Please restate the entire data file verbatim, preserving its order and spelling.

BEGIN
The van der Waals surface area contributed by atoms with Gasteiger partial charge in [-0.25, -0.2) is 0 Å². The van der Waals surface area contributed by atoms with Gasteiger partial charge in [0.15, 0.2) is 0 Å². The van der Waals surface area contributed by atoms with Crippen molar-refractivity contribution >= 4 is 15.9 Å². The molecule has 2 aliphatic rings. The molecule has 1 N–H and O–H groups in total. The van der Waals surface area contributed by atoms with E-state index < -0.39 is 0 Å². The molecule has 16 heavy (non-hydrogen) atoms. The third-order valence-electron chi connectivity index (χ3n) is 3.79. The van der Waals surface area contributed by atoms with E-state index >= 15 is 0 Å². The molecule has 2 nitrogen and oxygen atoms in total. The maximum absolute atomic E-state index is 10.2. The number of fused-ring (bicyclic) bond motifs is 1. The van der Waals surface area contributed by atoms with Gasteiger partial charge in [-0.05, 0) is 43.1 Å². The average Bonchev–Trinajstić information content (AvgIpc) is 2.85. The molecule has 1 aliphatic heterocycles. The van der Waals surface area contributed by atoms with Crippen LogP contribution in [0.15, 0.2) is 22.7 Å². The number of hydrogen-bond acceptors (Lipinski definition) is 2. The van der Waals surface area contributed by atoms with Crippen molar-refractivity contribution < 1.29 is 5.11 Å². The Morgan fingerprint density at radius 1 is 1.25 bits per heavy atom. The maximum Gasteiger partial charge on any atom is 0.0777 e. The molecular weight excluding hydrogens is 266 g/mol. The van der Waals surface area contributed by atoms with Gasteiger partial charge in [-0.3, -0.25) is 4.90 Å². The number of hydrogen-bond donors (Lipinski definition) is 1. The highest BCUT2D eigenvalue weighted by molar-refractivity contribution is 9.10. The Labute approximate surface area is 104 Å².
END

The van der Waals surface area contributed by atoms with Gasteiger partial charge in [-0.25, -0.2) is 0 Å². The van der Waals surface area contributed by atoms with Gasteiger partial charge in [0.15, 0.2) is 0 Å². The van der Waals surface area contributed by atoms with Crippen molar-refractivity contribution >= 4 is 15.9 Å². The molecule has 2 aliphatic rings. The molecule has 1 N–H and O–H groups in total. The van der Waals surface area contributed by atoms with E-state index < -0.39 is 0 Å². The molecule has 16 heavy (non-hydrogen) atoms. The third-order valence-electron chi connectivity index (χ3n) is 3.79. The van der Waals surface area contributed by atoms with E-state index >= 15 is 0 Å². The molecule has 2 nitrogen and oxygen atoms in total. The maximum absolute atomic E-state index is 10.2. The number of fused-ring (bicyclic) bond motifs is 1. The van der Waals surface area contributed by atoms with Gasteiger partial charge in [-0.05, 0) is 43.1 Å². The average Bonchev–Trinajstić information content (AvgIpc) is 2.85. The molecule has 1 aliphatic heterocycles. The van der Waals surface area contributed by atoms with Crippen LogP contribution in [0.15, 0.2) is 22.7 Å². The number of hydrogen-bond acceptors (Lipinski definition) is 2. The van der Waals surface area contributed by atoms with Crippen molar-refractivity contribution < 1.29 is 5.11 Å². The Morgan fingerprint density at radius 1 is 1.25 bits per heavy atom. The maximum Gasteiger partial charge on any atom is 0.0777 e. The molecular weight excluding hydrogens is 266 g/mol. The van der Waals surface area contributed by atoms with Gasteiger partial charge in [-0.3, -0.25) is 4.90 Å². The number of hydrogen-bond donors (Lipinski definition) is 1. The highest BCUT2D eigenvalue weighted by molar-refractivity contribution is 9.10. The Labute approximate surface area is 104 Å².